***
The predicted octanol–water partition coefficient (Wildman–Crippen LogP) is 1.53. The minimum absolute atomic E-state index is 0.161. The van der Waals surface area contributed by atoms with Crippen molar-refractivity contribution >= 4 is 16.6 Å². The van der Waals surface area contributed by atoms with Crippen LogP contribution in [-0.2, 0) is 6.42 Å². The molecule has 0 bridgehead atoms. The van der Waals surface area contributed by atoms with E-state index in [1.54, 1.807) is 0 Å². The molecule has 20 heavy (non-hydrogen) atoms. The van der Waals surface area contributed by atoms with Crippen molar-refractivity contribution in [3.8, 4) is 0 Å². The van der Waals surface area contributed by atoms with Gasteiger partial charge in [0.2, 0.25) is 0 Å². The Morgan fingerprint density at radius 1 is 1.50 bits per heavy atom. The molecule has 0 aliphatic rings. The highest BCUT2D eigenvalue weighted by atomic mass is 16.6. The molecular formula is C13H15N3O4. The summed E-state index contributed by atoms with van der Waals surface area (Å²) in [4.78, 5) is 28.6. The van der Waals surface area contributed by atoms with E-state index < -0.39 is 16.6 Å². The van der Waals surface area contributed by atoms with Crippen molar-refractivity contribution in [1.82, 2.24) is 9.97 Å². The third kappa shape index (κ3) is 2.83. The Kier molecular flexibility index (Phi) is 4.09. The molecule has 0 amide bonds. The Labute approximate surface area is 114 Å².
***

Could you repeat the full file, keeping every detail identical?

The predicted octanol–water partition coefficient (Wildman–Crippen LogP) is 1.53. The minimum absolute atomic E-state index is 0.161. The van der Waals surface area contributed by atoms with Crippen molar-refractivity contribution >= 4 is 16.6 Å². The van der Waals surface area contributed by atoms with Crippen LogP contribution in [-0.2, 0) is 6.42 Å². The molecule has 0 bridgehead atoms. The van der Waals surface area contributed by atoms with E-state index in [1.54, 1.807) is 0 Å². The molecule has 20 heavy (non-hydrogen) atoms. The van der Waals surface area contributed by atoms with Crippen molar-refractivity contribution in [3.8, 4) is 0 Å². The van der Waals surface area contributed by atoms with Gasteiger partial charge in [0.2, 0.25) is 0 Å². The Morgan fingerprint density at radius 1 is 1.50 bits per heavy atom. The molecule has 0 aliphatic rings. The highest BCUT2D eigenvalue weighted by atomic mass is 16.6. The molecular formula is C13H15N3O4. The summed E-state index contributed by atoms with van der Waals surface area (Å²) in [4.78, 5) is 28.6. The van der Waals surface area contributed by atoms with E-state index < -0.39 is 16.6 Å². The van der Waals surface area contributed by atoms with Crippen molar-refractivity contribution in [1.82, 2.24) is 9.97 Å². The third kappa shape index (κ3) is 2.83. The Kier molecular flexibility index (Phi) is 4.09. The molecule has 0 amide bonds. The Labute approximate surface area is 114 Å².